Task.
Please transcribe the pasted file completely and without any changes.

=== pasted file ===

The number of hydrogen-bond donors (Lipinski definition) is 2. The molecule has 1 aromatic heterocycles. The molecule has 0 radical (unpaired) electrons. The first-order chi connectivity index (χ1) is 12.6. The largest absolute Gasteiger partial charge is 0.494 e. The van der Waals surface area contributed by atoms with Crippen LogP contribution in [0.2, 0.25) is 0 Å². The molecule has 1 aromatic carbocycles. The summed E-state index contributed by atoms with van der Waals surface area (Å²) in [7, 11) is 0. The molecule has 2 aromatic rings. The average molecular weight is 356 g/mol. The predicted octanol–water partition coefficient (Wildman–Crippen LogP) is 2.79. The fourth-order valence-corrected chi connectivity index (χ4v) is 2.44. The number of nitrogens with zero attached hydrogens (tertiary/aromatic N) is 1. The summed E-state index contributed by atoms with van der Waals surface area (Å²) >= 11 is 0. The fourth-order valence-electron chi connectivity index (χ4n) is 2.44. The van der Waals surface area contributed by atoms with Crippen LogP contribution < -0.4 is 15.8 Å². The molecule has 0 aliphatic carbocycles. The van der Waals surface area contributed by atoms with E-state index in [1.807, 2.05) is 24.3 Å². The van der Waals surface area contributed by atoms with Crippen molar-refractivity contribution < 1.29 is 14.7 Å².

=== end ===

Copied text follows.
The number of hydrogen-bond donors (Lipinski definition) is 2. The molecule has 1 aromatic heterocycles. The molecule has 0 radical (unpaired) electrons. The first-order chi connectivity index (χ1) is 12.6. The largest absolute Gasteiger partial charge is 0.494 e. The van der Waals surface area contributed by atoms with Crippen LogP contribution in [0.2, 0.25) is 0 Å². The molecule has 1 aromatic carbocycles. The summed E-state index contributed by atoms with van der Waals surface area (Å²) in [7, 11) is 0. The molecule has 2 aromatic rings. The average molecular weight is 356 g/mol. The predicted octanol–water partition coefficient (Wildman–Crippen LogP) is 2.79. The fourth-order valence-corrected chi connectivity index (χ4v) is 2.44. The number of nitrogens with zero attached hydrogens (tertiary/aromatic N) is 1. The summed E-state index contributed by atoms with van der Waals surface area (Å²) >= 11 is 0. The fourth-order valence-electron chi connectivity index (χ4n) is 2.44. The van der Waals surface area contributed by atoms with Crippen LogP contribution < -0.4 is 15.8 Å². The molecule has 0 aliphatic carbocycles. The van der Waals surface area contributed by atoms with E-state index in [1.807, 2.05) is 24.3 Å². The van der Waals surface area contributed by atoms with Crippen molar-refractivity contribution < 1.29 is 14.7 Å².